Which of the following statements about accounting procedures and their impact on the statement of cash flows is least valid? All else equal: A) a company that finances through common stock issues may have the same cash flow from financing (CFF) as a firm that issues debt. B) the cash flow from operations (CFO) for a company that has a capital lease will be overstated compared to that of a firm that has an operating lease. C) a nonprofitable company that uses LIFO to account for inventory will have higher total cash flow than a nonprofitable company that uses FIFO during a period of rising prices. D) the cash flow from operations (CFO) for a company that issues a bond at a premium will be understated compared to a firm that issues a bond at par.
B? CFO is understated with capital leases. For capital leases the interest expense (CFO) is smaller than the total monthly payment. Interest expense = remaining value of lease x lease cost, and monthly payment = interest expense + debt repayment. Remember a capital lease is like a loan, so each payment pays back interest + capital.
I think B is correct. Wouldnt CFO be overstated for for cap lease because Depreciation is charged to CFI rather than the entire expense to CFO in the operating lease format ?
I think its D just through the process of elimination
I think D is also correct. CFF overstated CFO understated.
Isn’t it C. Total CF’s are the same? Edit: I think I’m wrong, LIFO CF’s should be higher… not sure what the answer is
I think this one is C. Both companies are nonprofitable, one uses LIFO in rising prices, will have higher COGS than a company using FIFO in rising prices. A is correct, issuing new shares is a financing inflow, just as issuing debt. B is correct, a company that capitalizes a lease will have a higher CFO (in the sense that its final CFO would be higher since the expense would be a CFI outflow) than one that books an operating lease (where the outflow is CFO). D is correct, issuing a bond at premium overstates CFF, understates CFO, while a company issuing a bond at par will neither overstate nor understates CFF or CFO. Is C the answer?
I don’t think C is right because cash flow isn’t affected by inventory method if taxes aren’t a factor for either
I definitely concur with map1
Except I would I would change the explanation for B. If a company capitalizes a lease, the cash payment of the lease each year will be allocated between CFO and CFF (if you are the lessee). This has no affect on CFI. Because CFO is the interest expense, and CFF is the amortization of the outstanding balance of the liability, CFO will consistently be higher for a capital lease in comparison to an operating lease. I think they are asking from the lessee side, not the lessor…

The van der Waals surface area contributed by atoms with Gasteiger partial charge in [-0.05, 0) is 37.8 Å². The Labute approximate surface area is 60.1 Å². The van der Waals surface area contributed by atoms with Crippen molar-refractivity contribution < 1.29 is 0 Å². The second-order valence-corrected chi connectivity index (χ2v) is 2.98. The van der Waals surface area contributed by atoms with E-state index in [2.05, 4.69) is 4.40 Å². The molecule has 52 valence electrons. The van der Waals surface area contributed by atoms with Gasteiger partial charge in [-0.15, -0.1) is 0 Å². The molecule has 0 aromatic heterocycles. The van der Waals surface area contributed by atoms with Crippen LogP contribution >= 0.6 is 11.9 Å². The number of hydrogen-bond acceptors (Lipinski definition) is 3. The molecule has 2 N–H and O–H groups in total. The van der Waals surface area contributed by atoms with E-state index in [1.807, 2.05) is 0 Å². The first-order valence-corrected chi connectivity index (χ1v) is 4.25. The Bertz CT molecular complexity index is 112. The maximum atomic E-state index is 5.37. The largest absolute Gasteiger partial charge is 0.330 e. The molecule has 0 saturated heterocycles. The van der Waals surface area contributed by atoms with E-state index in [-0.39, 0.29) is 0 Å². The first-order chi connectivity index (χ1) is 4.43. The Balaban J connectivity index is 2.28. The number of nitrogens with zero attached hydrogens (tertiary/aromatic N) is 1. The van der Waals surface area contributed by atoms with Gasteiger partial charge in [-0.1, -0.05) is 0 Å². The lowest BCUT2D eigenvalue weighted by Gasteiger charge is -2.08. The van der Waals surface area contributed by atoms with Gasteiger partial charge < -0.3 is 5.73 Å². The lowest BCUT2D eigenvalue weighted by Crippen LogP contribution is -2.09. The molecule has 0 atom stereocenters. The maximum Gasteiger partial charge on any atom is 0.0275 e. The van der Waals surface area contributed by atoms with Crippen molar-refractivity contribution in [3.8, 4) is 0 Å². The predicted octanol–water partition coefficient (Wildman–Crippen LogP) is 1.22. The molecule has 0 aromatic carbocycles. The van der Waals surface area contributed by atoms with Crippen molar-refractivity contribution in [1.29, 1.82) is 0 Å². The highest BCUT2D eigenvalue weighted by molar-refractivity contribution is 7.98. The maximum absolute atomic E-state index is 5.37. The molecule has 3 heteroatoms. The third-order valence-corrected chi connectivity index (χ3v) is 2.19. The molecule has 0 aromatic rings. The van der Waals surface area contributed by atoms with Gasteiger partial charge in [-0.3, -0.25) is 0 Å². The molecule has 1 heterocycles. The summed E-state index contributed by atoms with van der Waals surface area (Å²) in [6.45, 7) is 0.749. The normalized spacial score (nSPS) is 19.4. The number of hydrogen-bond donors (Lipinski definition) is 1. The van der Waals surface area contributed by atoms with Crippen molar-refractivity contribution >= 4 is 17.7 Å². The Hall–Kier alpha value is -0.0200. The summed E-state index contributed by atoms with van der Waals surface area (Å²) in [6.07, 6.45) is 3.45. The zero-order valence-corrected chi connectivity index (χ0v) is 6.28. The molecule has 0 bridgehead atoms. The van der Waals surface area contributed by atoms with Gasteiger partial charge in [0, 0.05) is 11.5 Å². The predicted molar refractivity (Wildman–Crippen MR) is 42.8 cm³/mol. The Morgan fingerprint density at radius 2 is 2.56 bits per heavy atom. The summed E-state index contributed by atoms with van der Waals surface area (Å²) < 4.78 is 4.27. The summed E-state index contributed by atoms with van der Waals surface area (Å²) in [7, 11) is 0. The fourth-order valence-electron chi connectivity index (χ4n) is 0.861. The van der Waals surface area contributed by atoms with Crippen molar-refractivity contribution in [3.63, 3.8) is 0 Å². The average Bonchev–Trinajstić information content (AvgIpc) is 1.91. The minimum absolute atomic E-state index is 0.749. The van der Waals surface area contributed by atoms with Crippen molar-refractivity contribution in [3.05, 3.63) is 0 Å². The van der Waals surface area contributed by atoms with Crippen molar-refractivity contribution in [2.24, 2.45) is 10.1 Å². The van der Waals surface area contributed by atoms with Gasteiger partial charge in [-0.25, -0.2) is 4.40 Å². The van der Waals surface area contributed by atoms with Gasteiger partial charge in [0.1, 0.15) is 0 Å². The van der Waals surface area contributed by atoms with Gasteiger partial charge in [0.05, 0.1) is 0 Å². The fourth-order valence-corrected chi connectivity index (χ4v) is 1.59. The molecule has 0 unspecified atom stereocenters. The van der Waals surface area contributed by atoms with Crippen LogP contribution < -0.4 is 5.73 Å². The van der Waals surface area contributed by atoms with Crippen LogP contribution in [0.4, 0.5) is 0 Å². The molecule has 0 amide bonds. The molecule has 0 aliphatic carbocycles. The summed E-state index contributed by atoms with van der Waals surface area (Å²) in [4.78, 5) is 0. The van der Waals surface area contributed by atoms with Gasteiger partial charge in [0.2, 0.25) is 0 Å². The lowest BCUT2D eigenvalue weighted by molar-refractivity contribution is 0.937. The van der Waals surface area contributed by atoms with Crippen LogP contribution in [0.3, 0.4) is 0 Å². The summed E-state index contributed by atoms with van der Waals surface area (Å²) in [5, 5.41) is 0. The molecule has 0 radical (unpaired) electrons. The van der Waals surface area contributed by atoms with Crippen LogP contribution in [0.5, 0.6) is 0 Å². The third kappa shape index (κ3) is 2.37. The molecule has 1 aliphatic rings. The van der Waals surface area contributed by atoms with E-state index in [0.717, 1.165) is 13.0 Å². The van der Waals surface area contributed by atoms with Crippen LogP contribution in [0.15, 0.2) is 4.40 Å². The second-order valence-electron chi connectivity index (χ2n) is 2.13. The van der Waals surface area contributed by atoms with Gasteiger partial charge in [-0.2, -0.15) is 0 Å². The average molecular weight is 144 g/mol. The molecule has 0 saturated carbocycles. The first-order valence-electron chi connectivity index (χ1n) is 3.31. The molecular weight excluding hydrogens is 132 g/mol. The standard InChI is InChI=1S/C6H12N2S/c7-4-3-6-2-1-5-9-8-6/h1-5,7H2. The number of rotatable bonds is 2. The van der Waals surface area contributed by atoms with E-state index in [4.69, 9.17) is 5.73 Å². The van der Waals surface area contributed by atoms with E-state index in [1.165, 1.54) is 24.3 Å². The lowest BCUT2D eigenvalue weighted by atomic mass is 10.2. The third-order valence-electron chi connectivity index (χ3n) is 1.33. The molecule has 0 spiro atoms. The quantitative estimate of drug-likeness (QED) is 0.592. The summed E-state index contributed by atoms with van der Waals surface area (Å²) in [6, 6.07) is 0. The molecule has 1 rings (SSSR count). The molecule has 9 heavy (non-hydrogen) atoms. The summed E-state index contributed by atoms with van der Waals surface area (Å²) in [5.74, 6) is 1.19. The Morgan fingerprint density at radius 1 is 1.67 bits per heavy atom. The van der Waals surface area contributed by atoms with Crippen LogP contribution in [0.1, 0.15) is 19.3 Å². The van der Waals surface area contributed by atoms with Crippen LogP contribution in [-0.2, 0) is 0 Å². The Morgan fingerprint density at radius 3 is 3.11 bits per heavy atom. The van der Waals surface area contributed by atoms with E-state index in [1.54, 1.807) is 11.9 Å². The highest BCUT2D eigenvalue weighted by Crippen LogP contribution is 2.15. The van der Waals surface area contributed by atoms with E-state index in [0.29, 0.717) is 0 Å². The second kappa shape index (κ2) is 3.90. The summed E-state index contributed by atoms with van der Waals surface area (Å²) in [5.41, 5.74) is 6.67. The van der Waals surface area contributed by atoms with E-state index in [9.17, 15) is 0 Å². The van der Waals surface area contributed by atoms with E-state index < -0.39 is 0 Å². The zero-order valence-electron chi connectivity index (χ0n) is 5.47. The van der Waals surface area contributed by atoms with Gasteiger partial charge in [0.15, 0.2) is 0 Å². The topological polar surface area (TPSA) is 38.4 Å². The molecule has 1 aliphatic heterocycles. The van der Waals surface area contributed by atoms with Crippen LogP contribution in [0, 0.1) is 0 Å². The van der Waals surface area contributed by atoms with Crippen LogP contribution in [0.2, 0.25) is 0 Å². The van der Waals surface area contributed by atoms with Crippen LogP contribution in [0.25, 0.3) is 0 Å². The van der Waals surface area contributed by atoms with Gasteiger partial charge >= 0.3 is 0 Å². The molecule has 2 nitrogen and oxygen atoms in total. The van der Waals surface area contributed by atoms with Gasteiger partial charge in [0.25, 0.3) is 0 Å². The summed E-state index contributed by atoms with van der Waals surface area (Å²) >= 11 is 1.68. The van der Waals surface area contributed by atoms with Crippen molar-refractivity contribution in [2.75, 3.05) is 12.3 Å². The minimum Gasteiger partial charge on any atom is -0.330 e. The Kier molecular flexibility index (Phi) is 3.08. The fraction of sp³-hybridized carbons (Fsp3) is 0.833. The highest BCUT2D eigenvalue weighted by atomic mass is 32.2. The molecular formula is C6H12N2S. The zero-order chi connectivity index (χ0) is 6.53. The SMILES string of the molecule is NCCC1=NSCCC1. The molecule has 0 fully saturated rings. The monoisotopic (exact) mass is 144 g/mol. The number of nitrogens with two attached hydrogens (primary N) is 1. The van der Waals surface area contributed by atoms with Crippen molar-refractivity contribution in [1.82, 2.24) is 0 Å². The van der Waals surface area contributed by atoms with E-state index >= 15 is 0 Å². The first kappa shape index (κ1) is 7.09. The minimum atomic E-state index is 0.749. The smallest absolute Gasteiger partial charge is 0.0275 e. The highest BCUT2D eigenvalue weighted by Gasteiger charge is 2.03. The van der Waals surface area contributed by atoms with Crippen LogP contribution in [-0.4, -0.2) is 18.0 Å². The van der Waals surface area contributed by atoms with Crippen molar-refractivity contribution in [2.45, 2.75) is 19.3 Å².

map1 , You are correct. Answer is C. Point is that companies are non-profitable … thats what makes C least valid.
right, CFF not CFI, the repayment under the capital lease is like a repayment on installments debt, thanks for bringing it up!
I just used process of elimination: A) a company that finances through common stock issues may have the same cash flow from financing (CFF) as a firm that issues debt. B) the cash flow from operations (CFO) for a company that has a capital lease will be overstated compared to that of a firm that has an operating lease. C) a nonprofitable company that uses LIFO to account for inventory will have higher total cash flow than a nonprofitable company that uses FIFO during a period of rising prices. D) the cash flow from operations (CFO) for a company that issues a bond at a premium will be understated compared to a firm that issues a bond at par. A. This could be true, whether you issue debt or equity it’s going to be a CFF outflow/inflow. B. CFO on a capital lease is going to be higher than CFO from a Operating lease. The payment is split between Operations and Financing. Depreciation is a not a cash flow C. I was unsure about this choice. D. A premium bond is going to understate CFO because your interest expense is lower than your coupon because you calc the expense based on the market rate at the time. By default the answer is C.
The answer is “C”. It is a profitable company, not an unprofitable company.
D should be right because regardless of the fact it is for profit or non profit-you pay less taxes due to higher COGS… You do whatever you want with the profit later-you can through it in the mississipi for all I care. D should be the wrong one because at a premuim the Book value is higher than par but the intrest % is lower so you pay less intrest compared to a bond bought at par and hence this negative CFO component is lower or understated but over all CFO is overstated because CFO is cash flow from operations so intake minus out of the box. You have less out so CFO should be overtsated. Right CHARU?
If you are not a profitable company it means you have negative Net Income, thus you don’t pay any taxes. The only cash flow differences between LIFO and FIFO is through taxes. If you don’t pay any taxes then there is no cash flow differences between the two methods. So the answer should be C. Correct me if I am wrong.